One of the most important global public policy issues is, in my view, infant brain health. At Brown Pundits, a blog devoted to South Asian issues understood broadly, Thorfinn, who also blogs at GNXP, highlights an intriguing passage from Garett Jones’s new paper on “National IQ and National Productivity”:
A study of excessive fluoride in Indian drinking water found a 13 IQ point-difference between children “residing in two [separate] village areas of India with similar educational and socioeconomic conditions” (Trivedi et al. 2007, 178). If even half of this relationship is genuinely causal, and if intelligence has some of the technological and political spillover effects discussed below, then public health matters are of first-order concern for economic development.
Arsenic and fluoride exposures are also associated with low IQ in the People’s Republic of China’s (PRC) Shanxi province (Wang et al. 2007, 664), even when comparing “groups [who] lived in rural areas with similar geographic and cultural conditions and a comparable level of socioeconomic development.” High arsenic exposure was associated with a 10-point IQ gap, and high fluoride exposure with a 4-point gap. In both cases, the “normal” group had an IQ of 105, 5 points above the US mean.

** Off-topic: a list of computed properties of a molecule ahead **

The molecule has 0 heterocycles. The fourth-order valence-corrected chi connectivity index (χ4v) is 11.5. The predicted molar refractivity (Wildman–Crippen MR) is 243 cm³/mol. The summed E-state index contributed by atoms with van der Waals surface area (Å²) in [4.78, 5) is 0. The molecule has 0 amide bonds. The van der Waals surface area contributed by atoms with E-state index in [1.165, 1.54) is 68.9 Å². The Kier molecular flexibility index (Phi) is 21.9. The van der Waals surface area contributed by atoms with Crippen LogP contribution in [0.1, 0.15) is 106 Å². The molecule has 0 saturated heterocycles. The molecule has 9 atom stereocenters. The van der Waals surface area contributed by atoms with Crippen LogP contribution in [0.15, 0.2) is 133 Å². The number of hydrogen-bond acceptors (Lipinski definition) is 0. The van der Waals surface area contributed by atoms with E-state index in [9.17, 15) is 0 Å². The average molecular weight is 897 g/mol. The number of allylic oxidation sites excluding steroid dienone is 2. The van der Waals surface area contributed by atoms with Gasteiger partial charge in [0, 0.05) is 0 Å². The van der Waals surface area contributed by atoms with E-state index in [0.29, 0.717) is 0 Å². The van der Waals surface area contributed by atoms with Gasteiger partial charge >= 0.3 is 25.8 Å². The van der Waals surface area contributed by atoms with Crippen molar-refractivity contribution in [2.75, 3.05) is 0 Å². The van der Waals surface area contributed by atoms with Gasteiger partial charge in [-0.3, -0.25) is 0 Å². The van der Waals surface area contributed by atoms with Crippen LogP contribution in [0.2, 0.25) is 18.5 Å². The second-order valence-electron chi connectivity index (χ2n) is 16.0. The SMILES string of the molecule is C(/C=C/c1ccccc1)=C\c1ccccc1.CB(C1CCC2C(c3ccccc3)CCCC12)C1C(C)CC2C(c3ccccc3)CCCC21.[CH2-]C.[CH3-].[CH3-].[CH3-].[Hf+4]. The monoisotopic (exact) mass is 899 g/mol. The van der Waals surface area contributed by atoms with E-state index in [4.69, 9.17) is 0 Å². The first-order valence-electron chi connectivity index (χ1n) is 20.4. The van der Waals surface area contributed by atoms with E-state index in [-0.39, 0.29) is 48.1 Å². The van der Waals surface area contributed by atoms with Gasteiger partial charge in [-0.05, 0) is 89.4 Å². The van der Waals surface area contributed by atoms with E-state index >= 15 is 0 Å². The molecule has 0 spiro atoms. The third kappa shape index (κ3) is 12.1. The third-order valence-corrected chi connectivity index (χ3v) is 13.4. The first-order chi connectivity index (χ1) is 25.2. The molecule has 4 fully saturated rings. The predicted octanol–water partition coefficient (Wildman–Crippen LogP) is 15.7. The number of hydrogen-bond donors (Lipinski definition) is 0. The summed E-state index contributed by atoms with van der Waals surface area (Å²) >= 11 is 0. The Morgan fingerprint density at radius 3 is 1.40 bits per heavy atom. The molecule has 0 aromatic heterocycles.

In the Visayas region of the Philippines, Solon et al. (2008) found evidence that lead levels reduced the IQ of children. In their study, one microgram of lead per liter of blood was associated with a 2.5 point reduction in the verbal IQ of older children, and a 3.3 point reduction in the IQ of young children. In their sample of children, the levels of lead in the blood averaged 7.1 micrograms per liter, so lead exposure could be costing the average child in this sample 15 IQ points even under conservative estimates.
In an experimental nutritional study in Pune City, India, 10 weeks of zinc supplementation caused a 15–25 percent increase in the number of correct answers on the Raven’s Progressive Matrices (Tupe and Chiplonkar 2009).
Given the large spillover effects of relatively small differences in collective IQ …
[Jones] suggests that while one more IQ point might indicate a higher individual wage of 1%; an increase of 1 IQ point for the population mean implies a higher mean income of 3-4%.
threats to infant brain health represent a profound problem.